Code / Build Release Schedule

oo7ml used Ask the Experts™

I am doing some work for a client and i've hit a bit of a wall with their development team. I want to run a few new UI tests on their site etc... however their development team said they only publish new builds / updates once every 4 weeks.

I was quite shocked at this. The site has about 4000 hits a day, so it is not a major site.

I know Facebook push code three times a day, and i know they are not Facebook... but how often do you think you should push code... OR maybe i should ask what should your Dev setup allow you to push code at, as all sites and businesses are different.

They are telling me that there is absolutely no way they could push code once a week even... any ideas as to why this could be as i doubt i'll get a clear answer.

Thanks in advance for your help.
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ste5anSenior Developer

So, what is the problem with that schedule? Too tight, too loose?


Ideally i would like to push small updates every day, so that we can split test and analyse the results. 4 weeks is far too long.

Most top tech companies roll out a few times a day, however i understand they probably have more resources.
ste5anSenior Developer
What kind of tests?

A/B? Then having too much changes a day is problematic due to correlation.

When it's about functional test, then you need a test/qm-system. Here you may push as fast as you wish, put pushing the same speed to production seems to be too much (without more context).
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Top Expert 2016
New builds every 4 weeks is simply unworkable in a development environment.  I would say that there is something terribly wrong in their build strategy, and it would be my first priority to fix that if I were the boss of them.

Here's a thought...

Set up a Virtual Machine on your own desktop.  You can do this yourself, or you can download some pre-configured systems from Bitnami.  Vagrant is good.  Any system that allows you to deploy coding changes quickly and unit-test the code repeatedly is going to be helpful.  Make sure that your VM closely mirrors the real-life environment.

In that kind of VM environment, you can checkout a branch, make your code and tests, run and re-run the tests and exercise the code to your heart's content.  All this can happen without having to push a single line back to the repository.  When all the unit test pass (or when code review is complete) you can push the changes back to the appropriate origin branch and merge the branches.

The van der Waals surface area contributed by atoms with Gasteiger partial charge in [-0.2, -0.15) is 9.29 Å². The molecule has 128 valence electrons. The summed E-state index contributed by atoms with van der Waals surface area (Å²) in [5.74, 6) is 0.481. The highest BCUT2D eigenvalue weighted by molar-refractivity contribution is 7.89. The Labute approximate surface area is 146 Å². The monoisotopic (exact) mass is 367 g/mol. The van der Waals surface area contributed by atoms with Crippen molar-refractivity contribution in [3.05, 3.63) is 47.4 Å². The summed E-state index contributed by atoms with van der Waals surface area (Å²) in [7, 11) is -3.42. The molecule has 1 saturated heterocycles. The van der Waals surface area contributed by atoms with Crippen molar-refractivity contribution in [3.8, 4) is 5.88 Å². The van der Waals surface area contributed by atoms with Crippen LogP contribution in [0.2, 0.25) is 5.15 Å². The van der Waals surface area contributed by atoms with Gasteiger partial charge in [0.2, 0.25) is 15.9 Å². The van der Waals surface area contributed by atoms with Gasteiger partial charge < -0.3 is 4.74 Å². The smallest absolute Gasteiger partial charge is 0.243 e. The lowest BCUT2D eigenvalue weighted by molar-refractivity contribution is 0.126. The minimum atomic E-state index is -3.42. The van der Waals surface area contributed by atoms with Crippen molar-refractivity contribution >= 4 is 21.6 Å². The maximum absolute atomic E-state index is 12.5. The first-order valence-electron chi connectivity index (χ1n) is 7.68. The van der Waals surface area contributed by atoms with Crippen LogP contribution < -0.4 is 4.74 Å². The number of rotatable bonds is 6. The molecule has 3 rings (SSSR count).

This should make your work somewhat independent from the client build schedule.
Sina MaySenior Product Master of Disaster
Getting your environment in a state where you are able to provide "continuous delivery" (which is what Facebook uses), actually takes a lot of preparation.

The company would need to provide support for several areas in order to support the rapid releases that many larger companies have transitioned to.

The first is build automation and continuous integration:
This stage of the development pipeline includes being able to constantly build from a "master" repository while simultaneously being able to share updates to that master repository with any in progress development (Git is a great version control option). It is also very helpful at this stage to have unit testing available to ensure code health and keep your regressions under control. Integrating a service like Bitbucket can help with the deployment of updates to the necessary environments.

The next important area is test automation:
Each new version of an application needs to be tested to ensure you aren't introducing code that you'll later have to rollback or rework into your releases. This stage can start off with manual testing, but in order to allow your testers to focus on new functionality, having automated tests available is a great way to improve productivity and focus. At our office, we've built critical suite testing into our deployments so they can be run in each development environment and on each merge to master. However, it's important to note that building these initial suites can be a time consuming task depending on the breadth of your functionality.

Finally, we can address deployment automation:
Once your code is in a good place, you're ready to send it out to production. If the previous steps have been built into your process, this step becomes much more low risk. Typically, you would stage the release to a subset of servers and then switching over your network traffic to the new code base (i.e. blue green deployments).

Hopefully this helps your understanding of what's needed to transition to a release process like Facebook, and you can figure out baby steps together to get the client releasing more often.
Most Valuable Expert 2011
Top Expert 2016

Sorry I forgot about this, but it's worth a look.  If you're not following this model, you might want to try at least a thought experiment.

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